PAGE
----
On the other hand, if you spot a bunch of tight players who seem to be trying to fold their way up the money ladder, take advantage of their passiveness and start stealing their blinds. You might even want to try three-betting them in some spots – they aren’t going to be wanting to risk their entire tournament lives with marginal hands, and will more than likely give up pots to you. This can in turn help you to build up your chip stack.
Luck and the Final Table
If anyone tells you that it is possible to win multi-table tournaments without luck, they are either lying or delusional. It’s impossible. Most players at the final table are great tournament players, meaning that more than likely it will be a dogfight for each ascending place. I could sit here all day and preach to you about starting hands, but if you have made it this far then you should all know which hands to play.
We’re here to tell you the right approach to final-table play, and that is simply to make use of every edge available to you. Spot the tight players and maniacs. Adjust your play to each individual player. Although you want to play tight, you’ll need to take some calculated risks. The best way to beat the final table is to look for any edge possible by analyzing each precious detail available to you. Watch how each individual bets and how much he bets each hand. Study each showdown at the table as if your life depended on it. The final table is all about intuition, not about cards, though obviously good cards can help a great deal.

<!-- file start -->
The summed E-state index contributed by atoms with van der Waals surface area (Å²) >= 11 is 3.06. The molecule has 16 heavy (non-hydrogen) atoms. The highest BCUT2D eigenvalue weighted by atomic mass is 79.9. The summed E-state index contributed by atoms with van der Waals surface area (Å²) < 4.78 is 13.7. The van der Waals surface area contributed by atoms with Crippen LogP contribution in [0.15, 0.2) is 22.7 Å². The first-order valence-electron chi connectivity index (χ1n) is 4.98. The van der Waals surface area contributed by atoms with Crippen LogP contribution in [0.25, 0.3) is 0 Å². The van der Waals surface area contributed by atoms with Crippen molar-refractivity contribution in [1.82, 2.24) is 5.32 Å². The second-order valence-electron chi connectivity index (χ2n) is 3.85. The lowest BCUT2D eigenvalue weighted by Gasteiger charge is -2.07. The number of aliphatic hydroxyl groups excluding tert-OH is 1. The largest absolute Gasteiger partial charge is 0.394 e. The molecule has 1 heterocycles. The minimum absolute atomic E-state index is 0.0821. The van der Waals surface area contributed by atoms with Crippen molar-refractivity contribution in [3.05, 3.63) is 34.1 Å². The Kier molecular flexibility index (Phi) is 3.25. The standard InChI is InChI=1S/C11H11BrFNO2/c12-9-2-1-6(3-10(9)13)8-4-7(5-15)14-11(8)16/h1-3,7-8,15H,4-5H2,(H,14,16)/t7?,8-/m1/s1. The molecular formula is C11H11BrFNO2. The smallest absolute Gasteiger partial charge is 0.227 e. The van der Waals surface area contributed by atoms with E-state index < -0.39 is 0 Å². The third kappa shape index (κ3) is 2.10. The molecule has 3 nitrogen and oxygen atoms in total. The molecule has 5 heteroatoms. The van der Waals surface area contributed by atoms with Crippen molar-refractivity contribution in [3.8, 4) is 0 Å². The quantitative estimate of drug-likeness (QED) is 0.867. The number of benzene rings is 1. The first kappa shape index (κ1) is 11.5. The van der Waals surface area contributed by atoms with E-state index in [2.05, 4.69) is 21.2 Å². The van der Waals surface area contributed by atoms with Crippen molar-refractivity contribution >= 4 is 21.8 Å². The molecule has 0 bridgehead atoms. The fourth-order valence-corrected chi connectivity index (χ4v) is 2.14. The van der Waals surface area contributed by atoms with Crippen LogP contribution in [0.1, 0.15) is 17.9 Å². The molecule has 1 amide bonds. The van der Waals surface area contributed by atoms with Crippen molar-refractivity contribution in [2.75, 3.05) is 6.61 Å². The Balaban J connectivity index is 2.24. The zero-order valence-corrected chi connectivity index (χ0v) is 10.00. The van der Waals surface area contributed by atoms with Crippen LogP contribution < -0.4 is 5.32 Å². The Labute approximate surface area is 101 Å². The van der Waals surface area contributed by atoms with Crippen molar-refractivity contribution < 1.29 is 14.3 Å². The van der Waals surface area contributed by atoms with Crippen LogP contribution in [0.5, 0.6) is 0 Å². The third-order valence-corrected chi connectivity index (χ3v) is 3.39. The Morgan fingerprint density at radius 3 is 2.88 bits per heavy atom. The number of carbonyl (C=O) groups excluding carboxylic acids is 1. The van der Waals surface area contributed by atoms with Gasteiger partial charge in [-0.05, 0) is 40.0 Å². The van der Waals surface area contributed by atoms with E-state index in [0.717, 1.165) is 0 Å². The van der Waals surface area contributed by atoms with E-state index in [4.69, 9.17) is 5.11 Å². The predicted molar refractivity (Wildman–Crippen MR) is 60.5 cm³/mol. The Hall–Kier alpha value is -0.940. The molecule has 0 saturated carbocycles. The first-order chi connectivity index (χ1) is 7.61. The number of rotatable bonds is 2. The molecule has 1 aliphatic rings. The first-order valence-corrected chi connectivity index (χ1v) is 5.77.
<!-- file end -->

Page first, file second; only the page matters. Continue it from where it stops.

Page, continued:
The top three spots are where all the money is at in any tournament and you should be playing to finish here rather than attempting to passively fold your way into a slightly larger cash. You shouldn’t be afraid of busting out – you’ve made it this far so have already earned a reasonable payday so its better to go for broke and play for the win. That doesn’t mean you should be open shoving every other hand and playing with reckless abandon. However, you should be looking for good spots to accumulate chips and bully the shorter stacks.
While sitting back and getting a feel for the table is smart play at the start of the final, once you have started to get a handle on your opponents you should start to up the aggression and begin looking for good spots to pressure people into making mistakes. If you get unlucky and bust than so be it, as long as you get your chips in good you’ve done your best to maximise your return on investment (ROI).
If you manage to make it heads-up then you should continue to up the aggression, especially if you have the chip lead. Many players struggle when it comes to short-handed and heads-up play and you should be raising the button mercilessly and pushing every advantage you can get.
What sort of approach to take really depends on your opponent’s playing style and your stack size. If you are out chipped or, even worse, feel you are hopelessly outclassed then you shouldn’t be afraid to take away your opponent’s edge by moving all-in a lot more, forcing them to gamble with you for the win. That doesn’t mean you should be shoving over the top of every raise they make – you still need to pick your spots – but the likelihood of them having a hand they can call you with heads-up greatly diminishes.
However, if you feel you have a significant edge you should be looking to play a lot of flops in position and take down small pots to either chip away at your opponents lead or further increase your own with minimal risk.